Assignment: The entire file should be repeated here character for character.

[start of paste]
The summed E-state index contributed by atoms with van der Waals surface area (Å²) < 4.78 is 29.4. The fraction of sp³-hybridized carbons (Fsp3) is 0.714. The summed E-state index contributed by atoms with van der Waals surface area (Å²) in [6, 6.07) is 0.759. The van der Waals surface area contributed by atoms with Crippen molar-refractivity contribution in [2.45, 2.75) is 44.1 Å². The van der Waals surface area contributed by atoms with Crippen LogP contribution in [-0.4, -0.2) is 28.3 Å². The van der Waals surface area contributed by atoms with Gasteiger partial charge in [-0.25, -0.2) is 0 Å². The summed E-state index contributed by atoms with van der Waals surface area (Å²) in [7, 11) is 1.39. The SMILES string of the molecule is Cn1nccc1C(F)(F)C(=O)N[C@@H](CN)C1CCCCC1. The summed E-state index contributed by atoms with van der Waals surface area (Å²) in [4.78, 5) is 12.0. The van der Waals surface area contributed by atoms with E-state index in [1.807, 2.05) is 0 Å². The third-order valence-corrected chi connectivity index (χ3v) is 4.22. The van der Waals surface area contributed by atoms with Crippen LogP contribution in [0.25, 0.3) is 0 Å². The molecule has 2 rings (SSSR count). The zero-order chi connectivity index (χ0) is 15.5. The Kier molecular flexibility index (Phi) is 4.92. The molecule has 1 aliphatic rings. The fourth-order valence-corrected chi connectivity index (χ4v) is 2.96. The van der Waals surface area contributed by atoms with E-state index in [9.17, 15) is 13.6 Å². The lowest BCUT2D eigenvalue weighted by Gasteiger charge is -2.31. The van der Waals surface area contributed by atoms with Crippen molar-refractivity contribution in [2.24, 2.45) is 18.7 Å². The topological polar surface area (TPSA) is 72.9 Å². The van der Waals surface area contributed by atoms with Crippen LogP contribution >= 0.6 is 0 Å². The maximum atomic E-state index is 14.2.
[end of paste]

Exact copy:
The summed E-state index contributed by atoms with van der Waals surface area (Å²) < 4.78 is 29.4. The fraction of sp³-hybridized carbons (Fsp3) is 0.714. The summed E-state index contributed by atoms with van der Waals surface area (Å²) in [6, 6.07) is 0.759. The van der Waals surface area contributed by atoms with Crippen molar-refractivity contribution in [2.45, 2.75) is 44.1 Å². The van der Waals surface area contributed by atoms with Crippen LogP contribution in [-0.4, -0.2) is 28.3 Å². The van der Waals surface area contributed by atoms with Gasteiger partial charge in [-0.25, -0.2) is 0 Å². The summed E-state index contributed by atoms with van der Waals surface area (Å²) in [7, 11) is 1.39. The SMILES string of the molecule is Cn1nccc1C(F)(F)C(=O)N[C@@H](CN)C1CCCCC1. The summed E-state index contributed by atoms with van der Waals surface area (Å²) in [4.78, 5) is 12.0. The van der Waals surface area contributed by atoms with E-state index in [1.807, 2.05) is 0 Å². The third-order valence-corrected chi connectivity index (χ3v) is 4.22. The van der Waals surface area contributed by atoms with Crippen LogP contribution in [0.25, 0.3) is 0 Å². The molecule has 2 rings (SSSR count). The zero-order chi connectivity index (χ0) is 15.5. The Kier molecular flexibility index (Phi) is 4.92. The molecule has 1 aliphatic rings. The fourth-order valence-corrected chi connectivity index (χ4v) is 2.96. The van der Waals surface area contributed by atoms with E-state index in [9.17, 15) is 13.6 Å². The lowest BCUT2D eigenvalue weighted by Gasteiger charge is -2.31. The van der Waals surface area contributed by atoms with Crippen molar-refractivity contribution in [2.24, 2.45) is 18.7 Å². The topological polar surface area (TPSA) is 72.9 Å². The van der Waals surface area contributed by atoms with Crippen LogP contribution >= 0.6 is 0 Å². The maximum atomic E-state index is 14.2.